The monthly average number of the ASFV-infected carcasses was 71.5 ± 52.1 cases (n = 12, range = 24–185) in 2020 (January 1 to December 31), which was a little lower than 75.9 ± 42.2 cases (n = 10, range = 19–168) in 2021 (January 1 to October 31), but there was no statistically significant difference between the two years (p > 0.05) (Fig. 2). The ASFV-infected carcasses tend to be found more in winter and spring (January to April) (Fig. 2). They appeared at the highest frequency in March (185 cases) in 2020 and February (168 cases) in 2021. In summer (August), they appeared at a rather high frequency. In EU, the proportions of ASFV-infected cases in hunted wild boars remained low throughout the year without visible seasonal patterns, but there was a clear seasonality in the proportion of ASFV-infected cases, from wild boars found dead, showing a declining trend in summer and increasing trend in winter (EFSA et al. 2021). Although there may be potential biases because the effort to search cannot be quantified only due to the quarantine policy of the country, the results show a general trend of seasonal occurrence of ASFV-infected carcasses.

Figure 2. The monthly discovery trend of 1,710 ASFV-infected wild boar carcasses discovered during the period from October 2, 2019 to November 20, 2021. ASFV: African swine fever virus.

Habitat suitability map of ASF-infected wild boars

We obtained area under the curve (AUC) values of 0.774 for model reliability of HSM for the ASFV-infected carcasses and 0.847 for that of hunted wild boars, indicating that the model performed better than random, thus validating the accuracy of the model (Swets 1988). The results of Maxent Jackknife test indicated that important parameters includes distance from residences, elevation and distance from roads in HSM for ASFV-infected carcasses, and elevation, distance from farmlands and distance from water system in that for the hunted wild boars (Fig. S1).

In the HSM (Fig. 3A), the area with very high probability (more than 0.75 habitat suitability index [HSI]) of finding ASFV-infected carcasses was 2.52% (285.57 km2) of the analyzed area of 11,337 km2 in Gangwon-do, the area with a moderate to high probability (0.50–0.75 HSI) was 19.06% (2,161.03 km2), the area with low probability (0.25–0.5 HSI) was 48.44% (5,491.22 km2), and the area with very low probability was 29.98% (3,399.07 km2), respectively.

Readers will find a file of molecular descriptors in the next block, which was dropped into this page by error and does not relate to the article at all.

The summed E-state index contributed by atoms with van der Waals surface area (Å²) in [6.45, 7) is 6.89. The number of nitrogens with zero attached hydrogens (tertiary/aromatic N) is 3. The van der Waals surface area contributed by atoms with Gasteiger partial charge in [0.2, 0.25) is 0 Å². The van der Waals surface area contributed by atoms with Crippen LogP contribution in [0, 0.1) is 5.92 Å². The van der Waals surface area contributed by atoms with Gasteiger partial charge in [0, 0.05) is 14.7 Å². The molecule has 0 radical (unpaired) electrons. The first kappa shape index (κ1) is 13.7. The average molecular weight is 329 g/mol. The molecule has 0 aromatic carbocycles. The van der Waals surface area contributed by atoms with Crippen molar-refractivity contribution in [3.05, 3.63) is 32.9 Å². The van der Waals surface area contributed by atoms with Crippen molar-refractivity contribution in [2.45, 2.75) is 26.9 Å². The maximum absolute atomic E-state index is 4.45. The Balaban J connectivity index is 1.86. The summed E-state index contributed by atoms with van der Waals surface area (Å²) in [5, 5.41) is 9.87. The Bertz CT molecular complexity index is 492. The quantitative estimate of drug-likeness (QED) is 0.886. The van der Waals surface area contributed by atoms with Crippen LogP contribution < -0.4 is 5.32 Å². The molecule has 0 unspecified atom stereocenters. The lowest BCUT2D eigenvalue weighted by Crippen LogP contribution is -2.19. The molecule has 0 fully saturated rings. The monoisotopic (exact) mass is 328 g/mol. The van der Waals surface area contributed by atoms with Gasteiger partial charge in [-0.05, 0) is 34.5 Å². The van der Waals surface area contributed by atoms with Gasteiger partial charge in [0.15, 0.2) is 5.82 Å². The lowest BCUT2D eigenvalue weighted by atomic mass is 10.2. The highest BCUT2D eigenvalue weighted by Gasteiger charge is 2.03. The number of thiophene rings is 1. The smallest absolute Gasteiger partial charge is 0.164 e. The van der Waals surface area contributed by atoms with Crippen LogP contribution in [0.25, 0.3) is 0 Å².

Figure 3. Habitat suitability maps derived using the GPS coordinates of the sites where ASFV-infected wild boar carcasses (A) and the hunted wild boars (B) were found in Gangwon-do. On the map, the empty space under the northern boundary of Gangwon-do is at the places where the four forest variables of environmental variables were not provided by Korea Forest Service. GPS: global positioning system; ASFV: African swine fever virus.

The model predicts that highly detectable areas of ASFV-infected carcasses were sporadically dispersed in western and southwestern parts of Gangwon-do, and ranged from north to south of the province along the Baekdudaegan Mountains, whereas poorly detectable areas ranged from the north to the south in the middle parts of the province (Fig. 3A).

In the HSM for the hunted wild boars (Fig. 3B), the highly suitable habitats for the hunted wild boars were found in Pyeonchang-gun, eastern part of Hoengseon-gun, eastern part of Hongchong-gun, and the western part of the Baekdudaegan Mountains over the Pyeongchang-gun, Jeongseon- gun, Samcheok-si and Taebaek-si (Fig. 3B). Of the analyzed area of 11,337 km2, 3.13% (354.76 km2) was likely to be very highly suitable habitats for the hunted wild boars (more than 0.75 HSI ), 14.93% (1,692.32 km2) was likely to be moderately to highly suitable habitats (0.50–0.75 HSI), 31.21% (3,537.82 km2) was likely to be low suitable habitats (0.25–0.5 HSI), and 50.74% (5,751.98 km2) was likely to be very low suitable habitats (0.25–0.5 HSI).

Implications for management

Understanding the suitable habitats of wild boars is important in making management strategies and policy decisions, such as selection of search area for ASFV-infected carcasses, fence installation areas and hunting areas to prevent in advance the spread of ASFV-infected wild boars (Bosch et al. 2014; ENETwild Consortium et al. 2018; Lim et al. 2021; Sofaer et al. 2019).

The HSMs using raster cells with more than 5.0 HSI, based on the GPS coordinates of ASFV-infected carcasses, provides information on areas where there is a high probability of finding ASFV-infected carcasses. The suitable habitats with more than 0.5 HSI was much larger in Yanggu-gun (60.2%) than in other cities or counties in Gangwon-do and accounted for more than 20% in10 cities or counties (Fig. 4, Table S1).

Figure 4. Suitable habitats with HSI of 0.5 or more in the habitat suitability map derived using the location GPS coordinates of ASFV-infected carcasses in each city or county in Gangwon-do (refer to Table S1). HSI: habitat suitability index; GPS: global positioning system; ASFV: African swine fever virus.